Grand County agenda focuses on water issues, beetle kill mitigation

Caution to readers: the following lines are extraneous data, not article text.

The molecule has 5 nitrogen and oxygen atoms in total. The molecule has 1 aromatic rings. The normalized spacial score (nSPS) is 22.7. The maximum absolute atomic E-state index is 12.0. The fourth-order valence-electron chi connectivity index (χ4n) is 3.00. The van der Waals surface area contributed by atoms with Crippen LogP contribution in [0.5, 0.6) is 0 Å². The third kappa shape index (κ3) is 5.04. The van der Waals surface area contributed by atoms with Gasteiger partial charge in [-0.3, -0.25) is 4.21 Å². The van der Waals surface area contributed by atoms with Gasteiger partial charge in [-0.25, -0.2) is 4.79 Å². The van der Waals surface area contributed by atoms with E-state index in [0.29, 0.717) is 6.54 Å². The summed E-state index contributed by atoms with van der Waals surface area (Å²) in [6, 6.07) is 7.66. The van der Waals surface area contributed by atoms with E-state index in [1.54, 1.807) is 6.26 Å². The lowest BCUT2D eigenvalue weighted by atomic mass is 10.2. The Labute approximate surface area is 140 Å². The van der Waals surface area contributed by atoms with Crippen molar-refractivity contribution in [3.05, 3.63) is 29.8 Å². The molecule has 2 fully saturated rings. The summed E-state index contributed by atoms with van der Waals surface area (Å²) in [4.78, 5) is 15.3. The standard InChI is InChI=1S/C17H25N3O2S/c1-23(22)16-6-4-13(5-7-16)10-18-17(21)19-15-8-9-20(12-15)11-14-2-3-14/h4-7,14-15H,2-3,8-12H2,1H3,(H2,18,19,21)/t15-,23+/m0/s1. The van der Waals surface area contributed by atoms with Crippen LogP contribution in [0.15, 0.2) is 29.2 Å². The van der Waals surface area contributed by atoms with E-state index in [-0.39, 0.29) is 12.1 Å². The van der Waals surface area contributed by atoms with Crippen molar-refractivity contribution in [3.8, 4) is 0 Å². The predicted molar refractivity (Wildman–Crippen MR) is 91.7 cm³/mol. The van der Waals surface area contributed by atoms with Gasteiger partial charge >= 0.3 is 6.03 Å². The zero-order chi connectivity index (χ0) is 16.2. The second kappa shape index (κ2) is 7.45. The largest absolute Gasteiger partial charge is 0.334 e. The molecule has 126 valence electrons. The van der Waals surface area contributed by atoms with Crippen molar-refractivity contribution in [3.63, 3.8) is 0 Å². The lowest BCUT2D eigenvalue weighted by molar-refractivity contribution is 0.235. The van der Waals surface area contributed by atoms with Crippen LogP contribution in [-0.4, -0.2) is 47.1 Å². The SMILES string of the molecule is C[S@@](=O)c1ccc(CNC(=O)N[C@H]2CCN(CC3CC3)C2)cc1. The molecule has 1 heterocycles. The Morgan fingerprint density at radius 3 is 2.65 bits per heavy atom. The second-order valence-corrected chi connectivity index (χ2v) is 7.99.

Grand Lake, Shadow Mountain Reservoir and Lake Granby have been deemed “high priority” in the state for taking action to prevent infiltration of non-native zebra mussels ” and that may mean implementing a boat inspection program when funding becomes available, according to Colorado Division of Wildlife Area Wildlife Manager Lyle Sidener. Sidener made a presentation about zebra mussels during a public information meeting Saturday in Grand Lake, hosted by the town and Grand County commissioners. “Just about everything that depends on water can be affected by these. Agriculture, fisheries, power production, recreation ” and all of those are right here in Grand County, obviously,” Sidener said, adding that the economic impacts of mussels if introduced to the area would be “devastating.” It’s estimated $138 billion is spent each year trying to control the spread of the one-inch Eurasian mollusk. Considered adaptive to fresh-water and formidable survivors, they can multiply rapidly. They adhere to any hard surface in water with byssal threads, encrusting docks, boats, ramps, rocks, even other aquatic creatures. Native mussels can be distinguished from zebra mussels by their lack of those attachment threads, Sidener said. The mussels spread from water body to water body by attaching themselves to any part of a water craft. Native to the Caspian and Black seas, zebra mussels have already taken over lakes in Europe and were introduced to America in 1988 by ballast water from ships in the Great Lakes. Lake Havasu, Lake Powell and Lake Mead are infested, Sidener reported, and last February, zebra-mussel larvae were confirmed to have been found in Colorado’s Pueblo Reservoir. The Colorado State Assembly and Gov. Bill Ritter passed legislation this year to provide funding for lake protection, which will be available in July. In the meantime, the Division of Wildlife is launching its educational message to “Clean your boat, drain your boat and dry your boat” before trailering it to another lake. “Signs should be up before the end of the month on all boat ramps to get the message out,” Sidener said. “Drying can kill the mussels; the problem is, when you go today to Lake Granby, Williams Fork the next, then maybe Wolford the next, that boat is not going to be dry,” he said. “So there’s some things that we need to take into account.” A nationwide campaign called the 100th Meridian Initiative, which began to try and prevent the spread of the mussels past the 100th Meridian, notes that the average boat-drying time in Colorado is up to 40 days during the cooler days of spring and three to five days in mid-summer. Boats must be thoroughly washed with 140-degree water to try and remove the aquatic hitchhikers. The DOW is monitoring what it considers high-risk lakes that have multiple boat ramps, marinas and boats coming from areas affected such as from the Midwest or lakes Mead, Powell and Havasu. “Monitoring has stepped up for the high-priority lakes in the state,” Sidener said. “Inspections can be implemented. We’re hoping when money becomes available in July, there is money for the Division of Wildlife for temporary employees to do inspections on lakes. I don’t know how that’s going to apply statewide, it’s limited money and a limited number of people who we could use for those inspections. I would think there is going to be some level of inspection in the Three Lakes Area, but I can’t say what that might be,” he said. Multiple subjects Zebra mussels weren’t the only topic of interest at Saturday’s meeting. The gathering of mostly a Grand Lake-area crowd covered water matters, forest health issues, erosion/sediment control and emergency management with presentations by county division heads and spokespersons from agencies such as Rocky Mountain National Park, the Bureau of Reclamation, the Northern Colorado Water Conservancy District and the U.S. Forest Service. Rivers Grand County Manager Lurline Underbrink Curran explained county taxpayers’ interest in water matters, such as the Denver and Windy Gap firming projects poised to transport more water out of the county, the Wild and Scenic Designation of the Colorado River from Kremmling to Dotsero, the Lower Blue Management Plan, the Vail Ditch and the county-driven Stream Management Plan now entering its third and final phase. The county will have spent $1 million on the Stream management Plan by the end of this year. “So your tax dollars are going to protect the water resources and the things that bring us to Grand County, keep us in Grand County and the things we’re proud of,” Underbrink Curran said. Grand County is in negotiations with both Denver Water and Northern regarding West Slope river health. “Grand County has always believed that with the cooperation of Denver, Northern and the Bureau of Reclamation and all the spigots and pipes that could be connected or could be utilized in conjunction with each other, that we could do a better job at keeping water in the streams at the time that it’s necessary,” Underbrink Curran said. “Denver, Northern and the Bureau of Rec. have agreed that that is something that we should look at as part of the Colorado River Basin proposal.” Lakes The audience was told what many already knew from a Shadow Mountain Reservoir and Grand Lake algae scare last year: Some algae produces toxins. Last year toxic-algae levels measured by the Grand County Water Information Network were considered beyond safe-drinking standards set by the World Health Organization. This year, the lakes will undergo weekly sample tests, Grand County Water Quality Specialist Katherine Morris said. “This year we hope blooms won’t be as bad as in 2007 because we’re two years out from the Shadow Mountain Reservoir drawdown,” she said during a slide show. The county will be testing weekly during bloom season in five water bodies, and an emergency response plan is being developed for drinking water and recreational use. Moreover, according to Morris, samples will be analyzed this year for the chemicals carbaryl and permythrin, pesticides used to fight off mountain-pine beetles. The testing will be done in Grand Lake, Shadow Mountain, Granby and Windy Gap reservoirs, as well as the mouth of the North Fork of the Colorado River. Also regarding lakes, Northern Water Deputy Manager of Operations Brad Wind said the 56-day drawdown of Shadow Mountain Reservoir cost $137,000 in energy to pump water back into Lake Granby two years ago. The drawdown took place on 500 acres to kill off pervasive weeds in the shallow lake. Due to snow cover, some plants survived, but from one assessment, weeds have been reduced, Wind reported. “The algae problem is a concern here; I recognize that, Northern Water recognizes that,” Wind said. “But it’s a concern to users who ultimately receive that water as well. We support the monitoring here, but also monitoring as that water cascades through the Big-Thompson system into the terminal reservoirs.” As Grand County and other organizations fight for an official water-quality standard for Grand Lake at a state-level hearing today, Jaci Gould of the Bureau of Reclamation said Saturday that a pipeline loosely proposed by West Slope lake advocates to divert water to the East Slope, circumventing Grand Lake altogether, is not something the Bureau is considering due to the challenge of acquiring “appropriations from Congress and the authority to do the analyses.” “We are not actively pursuing that as an agency,” she said. Forest health Shadow Mountain residents of Grand Lake didn’t hear what they’d hoped for about treatment plans on the south-shore slope of Rocky Mountain National Park land. They learned there aren’t any. Mark McCutcheon, Park Colorado River District ranger, informed residents that although the Park is doing tree work in high-use areas of its territory, Shadow Mountain, considered the visible “poster-child” of mountain beetle devastation, is a place that both logistically and economically cannot be marked for tree-removal. It is, however, a place targeted for primary fire response, McCutcheon said. “We will, with partners, try to put out that fire,” he said. “There’s only so much we can do with Shadow Mountain,” he said. Park policy has been to treat backcountry territory as wilderness, “to allow Mother Nature, who is kicking our keister, do what she does, and she happens to be weeding her garden right now,” McCutcheon said. An update from U.S. Forest District Ranger of the Arapaho National Forest, Craig Magwire, said the Willow Creek tree-removal project, which would comprise of 18,000 acres of harvesting and hand work, is going to be considered this fall. Meanwhile, the U.S. Forest Service is concentrating on other district projects and is taking out older trees around camping areas. As many as 4,000 trees were removed just this spring in campgrounds, and another 12,000 are planned for removal, Magwire said. “It’s an expensive job to do, as many of you know.” On the county front, Division of Natural Resources Foreman Jennifer Murray told the audience that the beefed-up burn program saw 113 burn days out of 159 available last season with an estimated 5,500 piles burned. That amounts to 13 million cubic-feet of woody debris, Murray said. Federal agencies burned another 1 million cubic-feet, she said. During the peak pile-burn time before the Christmas holiday, 250 piles were burned daily, she reported. The burn season is now closed, save for campfire-sized burns 3 feet-by-3 feet-by-2 feet. Murray also announced that the county’s tree-removal project is in full swing, with priority roads that connect to highways its principal target. County tree-removal in the Grand Lake area will follow the evacuation plan from north to south, taking out all lodgepole trees greater than 4 feet in diameter or standing-dead of another variety, Murray said. “Our goal is to have all primary roads completed by 2010.” ” Tonya Bina can be reached at 887-3334 ext. 19603 or e-mail email@example.com.